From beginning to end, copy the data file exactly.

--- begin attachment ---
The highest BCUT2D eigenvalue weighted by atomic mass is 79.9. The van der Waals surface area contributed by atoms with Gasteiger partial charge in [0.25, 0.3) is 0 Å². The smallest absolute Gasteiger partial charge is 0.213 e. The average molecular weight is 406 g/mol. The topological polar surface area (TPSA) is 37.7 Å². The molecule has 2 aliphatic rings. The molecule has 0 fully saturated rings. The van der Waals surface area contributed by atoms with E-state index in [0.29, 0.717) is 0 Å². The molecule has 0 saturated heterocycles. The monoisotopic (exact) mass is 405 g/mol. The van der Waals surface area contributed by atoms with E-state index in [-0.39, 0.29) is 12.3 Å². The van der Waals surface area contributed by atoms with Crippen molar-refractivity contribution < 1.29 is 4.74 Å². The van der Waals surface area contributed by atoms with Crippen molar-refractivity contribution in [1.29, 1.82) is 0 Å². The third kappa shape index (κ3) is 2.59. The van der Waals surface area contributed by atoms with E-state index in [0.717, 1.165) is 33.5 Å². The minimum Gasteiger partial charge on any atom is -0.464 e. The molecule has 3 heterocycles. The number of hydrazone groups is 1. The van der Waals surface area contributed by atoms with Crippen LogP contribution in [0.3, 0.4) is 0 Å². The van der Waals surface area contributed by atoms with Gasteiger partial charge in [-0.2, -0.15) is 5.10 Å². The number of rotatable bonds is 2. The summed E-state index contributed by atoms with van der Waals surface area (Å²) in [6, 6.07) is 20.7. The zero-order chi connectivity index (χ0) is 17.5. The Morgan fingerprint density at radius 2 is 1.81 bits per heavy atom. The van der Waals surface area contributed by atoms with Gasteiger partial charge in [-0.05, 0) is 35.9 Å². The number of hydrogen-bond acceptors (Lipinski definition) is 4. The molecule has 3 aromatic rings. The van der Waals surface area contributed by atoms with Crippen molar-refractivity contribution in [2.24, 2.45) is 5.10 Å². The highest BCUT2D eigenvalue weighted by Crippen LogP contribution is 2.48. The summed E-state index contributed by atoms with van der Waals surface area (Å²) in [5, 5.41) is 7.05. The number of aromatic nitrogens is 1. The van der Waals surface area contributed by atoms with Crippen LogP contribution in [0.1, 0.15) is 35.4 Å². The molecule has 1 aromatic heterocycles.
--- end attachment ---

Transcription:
The highest BCUT2D eigenvalue weighted by atomic mass is 79.9. The van der Waals surface area contributed by atoms with Gasteiger partial charge in [0.25, 0.3) is 0 Å². The smallest absolute Gasteiger partial charge is 0.213 e. The average molecular weight is 406 g/mol. The topological polar surface area (TPSA) is 37.7 Å². The molecule has 2 aliphatic rings. The molecule has 0 fully saturated rings. The van der Waals surface area contributed by atoms with E-state index in [0.29, 0.717) is 0 Å². The molecule has 0 saturated heterocycles. The monoisotopic (exact) mass is 405 g/mol. The van der Waals surface area contributed by atoms with E-state index in [-0.39, 0.29) is 12.3 Å². The van der Waals surface area contributed by atoms with Crippen molar-refractivity contribution < 1.29 is 4.74 Å². The van der Waals surface area contributed by atoms with Crippen molar-refractivity contribution in [1.29, 1.82) is 0 Å². The third kappa shape index (κ3) is 2.59. The van der Waals surface area contributed by atoms with E-state index in [0.717, 1.165) is 33.5 Å². The minimum Gasteiger partial charge on any atom is -0.464 e. The molecule has 3 heterocycles. The number of hydrazone groups is 1. The van der Waals surface area contributed by atoms with Crippen LogP contribution in [0.3, 0.4) is 0 Å². The van der Waals surface area contributed by atoms with Gasteiger partial charge in [-0.2, -0.15) is 5.10 Å². The number of rotatable bonds is 2. The summed E-state index contributed by atoms with van der Waals surface area (Å²) in [6, 6.07) is 20.7. The zero-order chi connectivity index (χ0) is 17.5. The Morgan fingerprint density at radius 2 is 1.81 bits per heavy atom. The van der Waals surface area contributed by atoms with Gasteiger partial charge in [-0.05, 0) is 35.9 Å². The number of hydrogen-bond acceptors (Lipinski definition) is 4. The molecule has 3 aromatic rings. The van der Waals surface area contributed by atoms with Crippen molar-refractivity contribution in [2.24, 2.45) is 5.10 Å². The highest BCUT2D eigenvalue weighted by Crippen LogP contribution is 2.48. The summed E-state index contributed by atoms with van der Waals surface area (Å²) in [5, 5.41) is 7.05. The number of aromatic nitrogens is 1. The van der Waals surface area contributed by atoms with Crippen LogP contribution in [0.1, 0.15) is 35.4 Å². The molecule has 1 aromatic heterocycles.